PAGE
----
Linda Oudejans, Xuan He, Marieke Niesters, Albert Dahan, Michael Brines, and Monique van Velzen
Department of Anesthesiology, Leiden University Medical Center, Leiden, The Netherlands
Cornea confocal microscopy (CCM) is a novel non-invasive method to detect small nerve fiber pathology. CCM generally correlates with outcomes of skin biopsies in patients with small fiber pathology. The aim of this study was to quantify the morphology of small nerve fibers of the cornea of patients with fibromyalgia in terms of density, length and branching and further phenotype these patients using standardized quantitative sensory testing (QST). Small fiber pathology was detected in the cornea of 51% of patients: nerve fiber length was significantly decreased in 44% of patients compared to age- and sex-matched reference values; nerve fiber density and branching were significantly decreased in 10% and 28% of patients. The combination of the CCM parameters and sensory tests for central sensitization, (cold pain threshold, mechanical pain threshold, mechanical pain sensitivity, allodynia and/or windup), yielded four phenotypes of fibromyalgia patients in a subgroup analysis: one group with normal cornea morphology without and with signs of central sensitization, and a group with abnormal cornea morphology parameters without and with signs of central sensitization. In conclusion, half of the tested fibromyalgia population demonstrates signs of small fiber pathology as measured by CCM. The four distinct phenotypes suggest possible differences in disease mechanisms and may require different treatment approaches.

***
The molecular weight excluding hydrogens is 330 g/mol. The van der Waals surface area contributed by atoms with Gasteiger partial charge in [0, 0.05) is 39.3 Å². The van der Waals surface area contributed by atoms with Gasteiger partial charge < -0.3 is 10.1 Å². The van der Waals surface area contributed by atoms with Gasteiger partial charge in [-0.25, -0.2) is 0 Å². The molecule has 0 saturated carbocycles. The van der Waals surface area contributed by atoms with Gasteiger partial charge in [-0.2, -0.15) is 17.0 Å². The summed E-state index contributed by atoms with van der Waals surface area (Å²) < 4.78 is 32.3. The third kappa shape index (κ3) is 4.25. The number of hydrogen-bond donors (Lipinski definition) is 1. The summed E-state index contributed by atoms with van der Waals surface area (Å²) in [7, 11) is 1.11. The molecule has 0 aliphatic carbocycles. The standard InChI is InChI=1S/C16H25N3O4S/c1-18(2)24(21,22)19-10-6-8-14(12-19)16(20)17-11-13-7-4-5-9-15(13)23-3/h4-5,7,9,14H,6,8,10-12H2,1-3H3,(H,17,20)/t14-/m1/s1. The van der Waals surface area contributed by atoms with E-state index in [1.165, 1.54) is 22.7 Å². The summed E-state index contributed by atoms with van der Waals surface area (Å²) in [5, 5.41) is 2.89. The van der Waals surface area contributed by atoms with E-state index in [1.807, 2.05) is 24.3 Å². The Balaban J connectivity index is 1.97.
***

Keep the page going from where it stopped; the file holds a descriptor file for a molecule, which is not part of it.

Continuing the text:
BIOSEB Instruments Used:
Von Frey Filaments (Bio-VF-M)